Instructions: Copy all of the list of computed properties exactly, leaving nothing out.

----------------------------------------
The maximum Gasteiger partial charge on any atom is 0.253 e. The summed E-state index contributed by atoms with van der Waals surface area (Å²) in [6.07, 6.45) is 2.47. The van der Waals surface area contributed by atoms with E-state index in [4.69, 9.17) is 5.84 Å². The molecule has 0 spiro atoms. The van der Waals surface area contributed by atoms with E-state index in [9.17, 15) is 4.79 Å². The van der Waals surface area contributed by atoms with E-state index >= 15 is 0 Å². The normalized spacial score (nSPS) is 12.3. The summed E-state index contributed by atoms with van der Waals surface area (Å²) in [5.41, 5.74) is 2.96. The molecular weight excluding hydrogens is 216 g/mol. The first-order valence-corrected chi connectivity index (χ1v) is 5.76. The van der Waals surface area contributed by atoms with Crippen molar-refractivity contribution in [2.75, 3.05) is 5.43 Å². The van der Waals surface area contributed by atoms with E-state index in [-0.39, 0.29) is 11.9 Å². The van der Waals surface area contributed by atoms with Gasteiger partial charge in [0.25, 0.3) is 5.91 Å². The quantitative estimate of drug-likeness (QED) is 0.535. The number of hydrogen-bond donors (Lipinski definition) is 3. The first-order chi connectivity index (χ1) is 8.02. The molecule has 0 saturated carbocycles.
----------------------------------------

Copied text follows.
The maximum Gasteiger partial charge on any atom is 0.253 e. The summed E-state index contributed by atoms with van der Waals surface area (Å²) in [6.07, 6.45) is 2.47. The van der Waals surface area contributed by atoms with E-state index in [4.69, 9.17) is 5.84 Å². The molecule has 0 spiro atoms. The van der Waals surface area contributed by atoms with E-state index in [9.17, 15) is 4.79 Å². The van der Waals surface area contributed by atoms with E-state index >= 15 is 0 Å². The normalized spacial score (nSPS) is 12.3. The summed E-state index contributed by atoms with van der Waals surface area (Å²) in [5.41, 5.74) is 2.96. The molecular weight excluding hydrogens is 216 g/mol. The first-order valence-corrected chi connectivity index (χ1v) is 5.76. The van der Waals surface area contributed by atoms with Crippen molar-refractivity contribution in [2.75, 3.05) is 5.43 Å². The van der Waals surface area contributed by atoms with E-state index in [-0.39, 0.29) is 11.9 Å². The van der Waals surface area contributed by atoms with Gasteiger partial charge in [0.25, 0.3) is 5.91 Å². The quantitative estimate of drug-likeness (QED) is 0.535. The number of hydrogen-bond donors (Lipinski definition) is 3. The first-order chi connectivity index (χ1) is 8.02. The molecule has 0 saturated carbocycles.